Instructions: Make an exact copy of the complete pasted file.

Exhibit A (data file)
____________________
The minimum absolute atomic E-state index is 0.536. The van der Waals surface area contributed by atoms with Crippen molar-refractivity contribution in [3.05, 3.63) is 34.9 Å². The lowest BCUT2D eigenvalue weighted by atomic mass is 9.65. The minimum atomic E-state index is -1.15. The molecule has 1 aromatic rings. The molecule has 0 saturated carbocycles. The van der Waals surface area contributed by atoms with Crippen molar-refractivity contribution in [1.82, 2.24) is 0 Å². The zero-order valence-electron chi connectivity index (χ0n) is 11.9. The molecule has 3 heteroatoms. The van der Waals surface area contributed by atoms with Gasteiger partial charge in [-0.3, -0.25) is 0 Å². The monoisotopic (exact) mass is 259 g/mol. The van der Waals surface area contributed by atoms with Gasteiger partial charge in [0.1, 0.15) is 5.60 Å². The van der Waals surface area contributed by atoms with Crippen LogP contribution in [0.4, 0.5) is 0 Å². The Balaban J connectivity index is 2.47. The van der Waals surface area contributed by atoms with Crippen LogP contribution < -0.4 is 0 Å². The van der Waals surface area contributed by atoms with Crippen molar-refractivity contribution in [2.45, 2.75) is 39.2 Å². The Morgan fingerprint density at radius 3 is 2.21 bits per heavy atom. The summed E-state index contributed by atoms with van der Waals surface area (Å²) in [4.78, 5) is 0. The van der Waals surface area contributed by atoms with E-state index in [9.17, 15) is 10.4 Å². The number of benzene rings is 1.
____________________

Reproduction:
The minimum absolute atomic E-state index is 0.536. The van der Waals surface area contributed by atoms with Crippen molar-refractivity contribution in [3.05, 3.63) is 34.9 Å². The lowest BCUT2D eigenvalue weighted by atomic mass is 9.65. The minimum atomic E-state index is -1.15. The molecule has 1 aromatic rings. The molecule has 0 saturated carbocycles. The van der Waals surface area contributed by atoms with Crippen molar-refractivity contribution in [1.82, 2.24) is 0 Å². The zero-order valence-electron chi connectivity index (χ0n) is 11.9. The molecule has 3 heteroatoms. The van der Waals surface area contributed by atoms with Gasteiger partial charge in [-0.3, -0.25) is 0 Å². The monoisotopic (exact) mass is 259 g/mol. The van der Waals surface area contributed by atoms with Gasteiger partial charge in [0.1, 0.15) is 5.60 Å². The van der Waals surface area contributed by atoms with Crippen LogP contribution in [0.4, 0.5) is 0 Å². The Balaban J connectivity index is 2.47. The van der Waals surface area contributed by atoms with Crippen LogP contribution < -0.4 is 0 Å². The van der Waals surface area contributed by atoms with Crippen molar-refractivity contribution in [2.45, 2.75) is 39.2 Å². The Morgan fingerprint density at radius 3 is 2.21 bits per heavy atom. The summed E-state index contributed by atoms with van der Waals surface area (Å²) in [4.78, 5) is 0. The van der Waals surface area contributed by atoms with E-state index in [9.17, 15) is 10.4 Å². The number of benzene rings is 1.